Let me say, this is not me but one of my Granddaughters with her Grandpa. I wanted to try and capture that moment when, we, as Grandparents, get to share those first moments of our Grandchildren finding out they can read.
I also wanted as close to a likeness as I could get because I was going to paint family members. I’ve worked, for years, trying to achieve likenesses and find it one of the most challenging, yet rewarding and fun exercises in painting in watercolor.
I do not like taking the time to make a grid or a value sketch, but did so with this particular portrait, in the hopes that it would help me achieve likenesses.
I began by gridding my reference photograph into 9 equal rectangles. You can grid your photos in squares all over the page if you want, but I decided to keep it simple by dividing my photo, vertically and horizontally, in thirds.
The next step was to size a piece of my watercolor paper to multiples of the same dimension as the reference I was using. I did this by setting the reference photo in one corner of the watercolor paper. Then I placed a yardstick along the diagonal of the reference photo (corner to corner) and marked a point I wanted along the diagonal of that yardstick. Are you following me? You can make the size of your painting any size you want but in order to get the image proportionately correct, when you draw it, your format must be a multiple of the dimensions of the reference photo. Rather than do a lot of math, I choose to do this. Once you mark that point, you then draw a vertical line and horizontal line from that point to the edge of your watercolor paper and you have a multiple of the dimensions of the reference photo. If you grid a piece of watercolor paper without the same dimensions as the reference photo, your image will end up as a distortion of the original.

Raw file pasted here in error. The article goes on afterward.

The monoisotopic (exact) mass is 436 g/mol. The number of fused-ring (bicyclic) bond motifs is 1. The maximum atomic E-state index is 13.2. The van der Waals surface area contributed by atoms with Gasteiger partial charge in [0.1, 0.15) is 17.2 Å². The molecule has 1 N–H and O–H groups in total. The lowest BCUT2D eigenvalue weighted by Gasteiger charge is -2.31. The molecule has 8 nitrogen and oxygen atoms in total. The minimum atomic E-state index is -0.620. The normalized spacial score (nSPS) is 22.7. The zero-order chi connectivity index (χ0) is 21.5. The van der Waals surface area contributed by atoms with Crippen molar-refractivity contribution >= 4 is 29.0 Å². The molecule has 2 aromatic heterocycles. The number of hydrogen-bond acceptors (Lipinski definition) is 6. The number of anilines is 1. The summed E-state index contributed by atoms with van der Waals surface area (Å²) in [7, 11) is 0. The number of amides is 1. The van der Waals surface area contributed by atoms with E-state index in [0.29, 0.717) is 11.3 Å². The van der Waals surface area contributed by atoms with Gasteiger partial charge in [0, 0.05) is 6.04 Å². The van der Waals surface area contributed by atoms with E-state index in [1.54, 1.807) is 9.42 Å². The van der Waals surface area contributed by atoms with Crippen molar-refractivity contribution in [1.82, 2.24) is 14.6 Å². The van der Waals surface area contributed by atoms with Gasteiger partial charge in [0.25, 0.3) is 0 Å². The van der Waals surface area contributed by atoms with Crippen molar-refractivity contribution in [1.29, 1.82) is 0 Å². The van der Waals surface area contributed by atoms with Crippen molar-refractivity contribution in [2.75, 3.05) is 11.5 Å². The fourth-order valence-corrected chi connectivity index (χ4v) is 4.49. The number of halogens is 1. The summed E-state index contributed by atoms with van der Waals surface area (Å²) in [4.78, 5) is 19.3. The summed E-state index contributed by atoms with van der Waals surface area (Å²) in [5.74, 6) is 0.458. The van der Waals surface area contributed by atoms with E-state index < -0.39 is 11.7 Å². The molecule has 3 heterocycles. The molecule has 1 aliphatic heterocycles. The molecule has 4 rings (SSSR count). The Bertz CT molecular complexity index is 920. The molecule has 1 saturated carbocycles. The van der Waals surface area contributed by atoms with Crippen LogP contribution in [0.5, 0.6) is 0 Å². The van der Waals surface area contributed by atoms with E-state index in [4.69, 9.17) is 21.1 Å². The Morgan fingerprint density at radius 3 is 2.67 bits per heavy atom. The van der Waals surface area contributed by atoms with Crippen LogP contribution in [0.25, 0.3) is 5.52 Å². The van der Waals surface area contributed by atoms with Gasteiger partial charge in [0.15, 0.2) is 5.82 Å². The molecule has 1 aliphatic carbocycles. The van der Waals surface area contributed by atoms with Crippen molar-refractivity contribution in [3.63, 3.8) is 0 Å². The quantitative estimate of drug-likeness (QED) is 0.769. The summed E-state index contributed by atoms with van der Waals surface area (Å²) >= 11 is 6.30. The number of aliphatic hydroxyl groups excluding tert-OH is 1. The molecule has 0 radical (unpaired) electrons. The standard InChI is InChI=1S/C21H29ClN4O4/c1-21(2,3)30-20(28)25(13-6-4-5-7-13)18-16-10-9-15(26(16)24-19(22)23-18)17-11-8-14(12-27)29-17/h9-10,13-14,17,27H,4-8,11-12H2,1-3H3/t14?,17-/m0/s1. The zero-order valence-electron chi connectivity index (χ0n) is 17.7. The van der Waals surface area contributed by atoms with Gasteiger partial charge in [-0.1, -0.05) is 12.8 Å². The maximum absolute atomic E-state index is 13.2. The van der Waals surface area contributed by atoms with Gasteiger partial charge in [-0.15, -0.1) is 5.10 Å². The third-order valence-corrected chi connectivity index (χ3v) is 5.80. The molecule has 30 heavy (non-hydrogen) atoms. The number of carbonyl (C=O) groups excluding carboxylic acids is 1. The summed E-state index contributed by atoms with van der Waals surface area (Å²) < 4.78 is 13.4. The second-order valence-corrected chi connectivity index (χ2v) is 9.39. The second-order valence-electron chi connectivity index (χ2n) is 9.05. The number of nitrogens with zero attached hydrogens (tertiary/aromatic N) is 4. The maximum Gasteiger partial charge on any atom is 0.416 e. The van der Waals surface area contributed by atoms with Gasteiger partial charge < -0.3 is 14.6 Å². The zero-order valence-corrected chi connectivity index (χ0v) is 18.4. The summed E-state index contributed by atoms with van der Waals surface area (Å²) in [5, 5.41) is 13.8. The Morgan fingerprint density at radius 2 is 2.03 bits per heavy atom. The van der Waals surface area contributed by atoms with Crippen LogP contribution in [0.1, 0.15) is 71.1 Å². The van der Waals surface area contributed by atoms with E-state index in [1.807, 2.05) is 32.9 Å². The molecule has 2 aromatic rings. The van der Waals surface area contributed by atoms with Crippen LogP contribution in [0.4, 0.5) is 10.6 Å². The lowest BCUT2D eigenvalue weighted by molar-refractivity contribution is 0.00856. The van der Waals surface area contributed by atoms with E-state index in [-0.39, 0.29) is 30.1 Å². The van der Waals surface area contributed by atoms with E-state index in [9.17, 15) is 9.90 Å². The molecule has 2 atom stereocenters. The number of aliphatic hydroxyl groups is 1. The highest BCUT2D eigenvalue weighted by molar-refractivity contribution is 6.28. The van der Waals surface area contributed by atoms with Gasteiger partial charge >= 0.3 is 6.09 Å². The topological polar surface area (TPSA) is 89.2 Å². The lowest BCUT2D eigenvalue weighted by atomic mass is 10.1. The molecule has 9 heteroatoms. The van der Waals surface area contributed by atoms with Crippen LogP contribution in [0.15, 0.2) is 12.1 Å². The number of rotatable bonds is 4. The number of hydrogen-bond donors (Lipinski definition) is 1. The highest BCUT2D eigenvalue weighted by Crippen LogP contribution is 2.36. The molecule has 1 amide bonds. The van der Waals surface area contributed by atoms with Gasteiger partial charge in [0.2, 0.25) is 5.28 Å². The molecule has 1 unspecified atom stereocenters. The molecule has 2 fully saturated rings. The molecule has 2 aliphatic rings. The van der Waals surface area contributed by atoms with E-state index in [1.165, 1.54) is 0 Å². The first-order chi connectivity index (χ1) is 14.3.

Then I divided that format into thirds, vertically and horizontally, to match the grid I made on the reference photo
and drew, as best I could what I saw fall into each rectangle. This helps with proportion, especially any foreshortening that may be present, as well as diagonals. It really helped me with getting Grandpa’s glasses correct.
The above is something I rarely do, but have discovered, recently, that I am getting a little better at drawing quick value sketches. I did this because I wanted to be able to see, more dramatically, the areas that I may want to leave very light so I would get the effect of light in my finished painting. Note….my sketch is not proportionately correct nor is it detailed. I think that is what always stumped me with these before. I just said I wanted to see some essence of the light pattern I may be able to get with this.
Then I began painting. Hope this helps anyone out there to try this if they are really searching for likenesses in their paintings. There is still a whole lot that goes into a likeness when you apply your pigment, but this is a start that may help.
Below is the progression of this painting: